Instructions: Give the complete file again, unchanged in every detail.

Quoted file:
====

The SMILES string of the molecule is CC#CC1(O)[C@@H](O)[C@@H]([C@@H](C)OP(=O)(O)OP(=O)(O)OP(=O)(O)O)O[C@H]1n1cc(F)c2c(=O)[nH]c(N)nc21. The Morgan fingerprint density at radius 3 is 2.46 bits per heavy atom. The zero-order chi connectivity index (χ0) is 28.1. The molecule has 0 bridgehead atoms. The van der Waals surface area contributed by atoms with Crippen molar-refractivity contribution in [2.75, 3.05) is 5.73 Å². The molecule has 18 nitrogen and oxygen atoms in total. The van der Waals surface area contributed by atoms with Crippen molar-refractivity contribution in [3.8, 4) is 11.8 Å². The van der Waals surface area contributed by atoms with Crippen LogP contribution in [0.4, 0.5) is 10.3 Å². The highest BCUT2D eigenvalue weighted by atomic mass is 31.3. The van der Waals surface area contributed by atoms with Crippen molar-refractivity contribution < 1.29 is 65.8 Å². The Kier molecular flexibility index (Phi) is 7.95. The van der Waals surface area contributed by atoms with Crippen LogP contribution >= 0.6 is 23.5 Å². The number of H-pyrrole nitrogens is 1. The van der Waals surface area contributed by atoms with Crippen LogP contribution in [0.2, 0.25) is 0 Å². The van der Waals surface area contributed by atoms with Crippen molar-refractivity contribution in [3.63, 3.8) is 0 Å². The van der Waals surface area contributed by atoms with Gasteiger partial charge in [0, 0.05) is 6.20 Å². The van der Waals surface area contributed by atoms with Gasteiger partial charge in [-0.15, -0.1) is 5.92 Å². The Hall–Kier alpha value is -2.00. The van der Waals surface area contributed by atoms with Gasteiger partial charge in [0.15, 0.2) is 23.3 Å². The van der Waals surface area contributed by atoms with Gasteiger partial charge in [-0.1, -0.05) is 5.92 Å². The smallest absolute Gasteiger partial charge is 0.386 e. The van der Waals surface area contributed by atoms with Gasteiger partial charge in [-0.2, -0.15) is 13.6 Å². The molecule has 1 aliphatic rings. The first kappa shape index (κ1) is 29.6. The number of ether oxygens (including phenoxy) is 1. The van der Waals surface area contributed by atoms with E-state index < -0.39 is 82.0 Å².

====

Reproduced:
The SMILES string of the molecule is CC#CC1(O)[C@@H](O)[C@@H]([C@@H](C)OP(=O)(O)OP(=O)(O)OP(=O)(O)O)O[C@H]1n1cc(F)c2c(=O)[nH]c(N)nc21. The Morgan fingerprint density at radius 3 is 2.46 bits per heavy atom. The zero-order chi connectivity index (χ0) is 28.1. The molecule has 0 bridgehead atoms. The van der Waals surface area contributed by atoms with Crippen molar-refractivity contribution in [2.75, 3.05) is 5.73 Å². The molecule has 18 nitrogen and oxygen atoms in total. The van der Waals surface area contributed by atoms with Crippen molar-refractivity contribution in [3.8, 4) is 11.8 Å². The van der Waals surface area contributed by atoms with Crippen LogP contribution in [0.4, 0.5) is 10.3 Å². The highest BCUT2D eigenvalue weighted by atomic mass is 31.3. The van der Waals surface area contributed by atoms with Crippen molar-refractivity contribution < 1.29 is 65.8 Å². The Kier molecular flexibility index (Phi) is 7.95. The van der Waals surface area contributed by atoms with Crippen LogP contribution >= 0.6 is 23.5 Å². The number of H-pyrrole nitrogens is 1. The van der Waals surface area contributed by atoms with Crippen LogP contribution in [0.2, 0.25) is 0 Å². The van der Waals surface area contributed by atoms with Crippen molar-refractivity contribution in [3.63, 3.8) is 0 Å². The van der Waals surface area contributed by atoms with Gasteiger partial charge in [0, 0.05) is 6.20 Å². The van der Waals surface area contributed by atoms with Gasteiger partial charge in [-0.15, -0.1) is 5.92 Å². The Hall–Kier alpha value is -2.00. The van der Waals surface area contributed by atoms with Gasteiger partial charge in [0.15, 0.2) is 23.3 Å². The van der Waals surface area contributed by atoms with Gasteiger partial charge in [-0.1, -0.05) is 5.92 Å². The smallest absolute Gasteiger partial charge is 0.386 e. The van der Waals surface area contributed by atoms with Gasteiger partial charge in [-0.2, -0.15) is 13.6 Å². The molecule has 1 aliphatic rings. The first kappa shape index (κ1) is 29.6. The number of ether oxygens (including phenoxy) is 1. The van der Waals surface area contributed by atoms with E-state index < -0.39 is 82.0 Å².